Even in times of Covid-19, the need never stops. Charity didn’t go away when the pandemic hit but rather, it became more important.

The CR Oilers peewee development hockey team is doing its part to help out in the community and if all goes well in this case, there could be a six-figure reward for the NWT SPCA.

The Oilers are in the running for the Chevrolet Good Deeds Cup, a national competition which sees 11 regional finalists showing off what they’re doing to make their community a better place. The finalists were announced on Hockey Night in Canada earlier this month with the Oilers being named as the Northern representative.

Brad Mueller, the team’s head coach, said getting involved was something he wanted to do.

“I’ve seen it over the past few years and it’s a great way to get kids involved and doing something good,” he said. “It’s an opportunity to teach kids to do good.”

Each finalist chose a charity or cause and submitted a one-minute video to the organizers. The Oilers chose the NWT SPCA by virtue of how attached the team is to it, said Mueller.

“Half of our team, myself included, has a rescue animal and others volunteer to walk the animals at the shelter,” he said. “We can’t go in there as a big group right now but they’re a group that’s always looking for help and so we’re hoping to get this for them.”

The CR Oilers peewee development squad is in the thick of a national battle to win the Chevrolet Good Deeds Cup and a first-place cheque of $100,000 for their chosen charity, which is the NWT SPCA. They are, front row from left, Gavin Rose, goalie coach Kent Rose, assistant coach Daniel Fainman, Hunter Froude, head coach Brad Mueller, assistant coach Julien Chalifour and Elijah Ramsay; back row from left, River Whitehead, Sebastien Chalifour, Rylan Scarfe, Blake Rose, Arthur Mupedziswa, Nolan Dusome, Grayson Mueller, Josh Soloy, Blake Remo, Peter Staples and Calen Knight.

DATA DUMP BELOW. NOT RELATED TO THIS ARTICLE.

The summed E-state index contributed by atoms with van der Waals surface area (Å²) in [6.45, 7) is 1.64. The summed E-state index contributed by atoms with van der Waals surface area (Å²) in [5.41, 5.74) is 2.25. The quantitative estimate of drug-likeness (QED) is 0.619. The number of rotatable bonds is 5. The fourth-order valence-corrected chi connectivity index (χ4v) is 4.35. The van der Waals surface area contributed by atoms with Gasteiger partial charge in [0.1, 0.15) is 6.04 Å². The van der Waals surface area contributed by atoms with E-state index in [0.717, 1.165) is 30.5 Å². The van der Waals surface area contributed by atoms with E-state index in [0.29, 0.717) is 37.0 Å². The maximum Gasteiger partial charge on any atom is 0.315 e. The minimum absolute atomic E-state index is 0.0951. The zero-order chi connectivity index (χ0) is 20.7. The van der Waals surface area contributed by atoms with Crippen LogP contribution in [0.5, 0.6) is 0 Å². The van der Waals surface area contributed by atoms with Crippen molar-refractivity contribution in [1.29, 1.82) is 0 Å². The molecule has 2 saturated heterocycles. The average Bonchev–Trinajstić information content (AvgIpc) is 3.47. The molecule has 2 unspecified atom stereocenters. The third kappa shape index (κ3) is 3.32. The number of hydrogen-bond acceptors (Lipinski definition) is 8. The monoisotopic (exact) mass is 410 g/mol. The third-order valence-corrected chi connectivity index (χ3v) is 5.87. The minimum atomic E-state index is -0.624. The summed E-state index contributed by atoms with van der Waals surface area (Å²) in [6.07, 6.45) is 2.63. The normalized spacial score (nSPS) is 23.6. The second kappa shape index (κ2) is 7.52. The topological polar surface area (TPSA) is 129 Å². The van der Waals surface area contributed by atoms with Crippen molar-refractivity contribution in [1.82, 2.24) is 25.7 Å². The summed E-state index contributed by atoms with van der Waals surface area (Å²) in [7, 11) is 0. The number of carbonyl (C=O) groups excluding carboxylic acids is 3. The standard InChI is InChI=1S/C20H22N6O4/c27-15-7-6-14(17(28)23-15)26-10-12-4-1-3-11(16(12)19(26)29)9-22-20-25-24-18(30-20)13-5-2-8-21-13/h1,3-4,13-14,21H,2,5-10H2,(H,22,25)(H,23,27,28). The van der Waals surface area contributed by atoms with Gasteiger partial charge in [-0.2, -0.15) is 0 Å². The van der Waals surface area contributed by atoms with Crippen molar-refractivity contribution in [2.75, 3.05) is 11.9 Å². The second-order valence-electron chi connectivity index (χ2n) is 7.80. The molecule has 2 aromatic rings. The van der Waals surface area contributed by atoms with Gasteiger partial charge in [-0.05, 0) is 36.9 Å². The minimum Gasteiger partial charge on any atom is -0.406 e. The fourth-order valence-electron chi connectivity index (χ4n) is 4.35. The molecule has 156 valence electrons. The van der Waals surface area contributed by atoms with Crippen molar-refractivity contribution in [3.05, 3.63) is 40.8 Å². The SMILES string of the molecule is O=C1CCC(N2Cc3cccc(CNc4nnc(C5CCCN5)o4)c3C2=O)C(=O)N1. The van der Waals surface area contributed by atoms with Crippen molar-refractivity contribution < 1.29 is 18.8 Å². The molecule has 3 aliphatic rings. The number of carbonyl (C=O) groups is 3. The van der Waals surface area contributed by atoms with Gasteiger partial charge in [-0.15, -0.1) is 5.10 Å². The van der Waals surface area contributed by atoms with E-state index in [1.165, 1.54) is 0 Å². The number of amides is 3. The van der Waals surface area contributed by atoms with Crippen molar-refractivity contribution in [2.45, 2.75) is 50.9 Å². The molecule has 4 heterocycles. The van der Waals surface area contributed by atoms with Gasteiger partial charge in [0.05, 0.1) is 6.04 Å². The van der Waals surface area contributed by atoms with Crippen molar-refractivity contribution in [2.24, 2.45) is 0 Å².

Photo courtesy of CR Oilers

As a regional finalist, the Oilers are guaranteed $2,000 to donate to the SPCA. If they finish second or third in the national voting, they’ll receive $5,000 to give but it’s the top prize the 11 teams are battling it out for.

That’s because the winning team receives $100,000 for their chosen cause.

“It’s almost like a winner-take-all kind of deal,” said Mueller with a laugh.

In previous years, the Good Deeds Cup saw teams show off what they did and then submit their entry in the hopes of being selected for the finals. This year, because of Covid-19, organizers wanted teams to show what they’re currently doing and how the money would help continue the work being done.

“It’s a business pitch, in a way,” said Mueller. “Before, you would do a good deed, you’d log it, track it and get people to vote for it. Now, you’re showing people what you’re doing and asking people to vote so you can get some more help.”

There’s no way to tell who’s out in front as vote counts aren’t be made public but Mueller said he’s been told everyone is in with a shot at this point.

To cast your vote for the Oilers, visit https://www.chevrolet.ca/en/good-deeds-cup and look for the Oilers’ presentation.

James McCarthy

I've been hanging around the office as the sports editor for the better part of the last 16 years. In August 2022, NNSL Media decided to promote me to the managing editor's position, which I accepted after...

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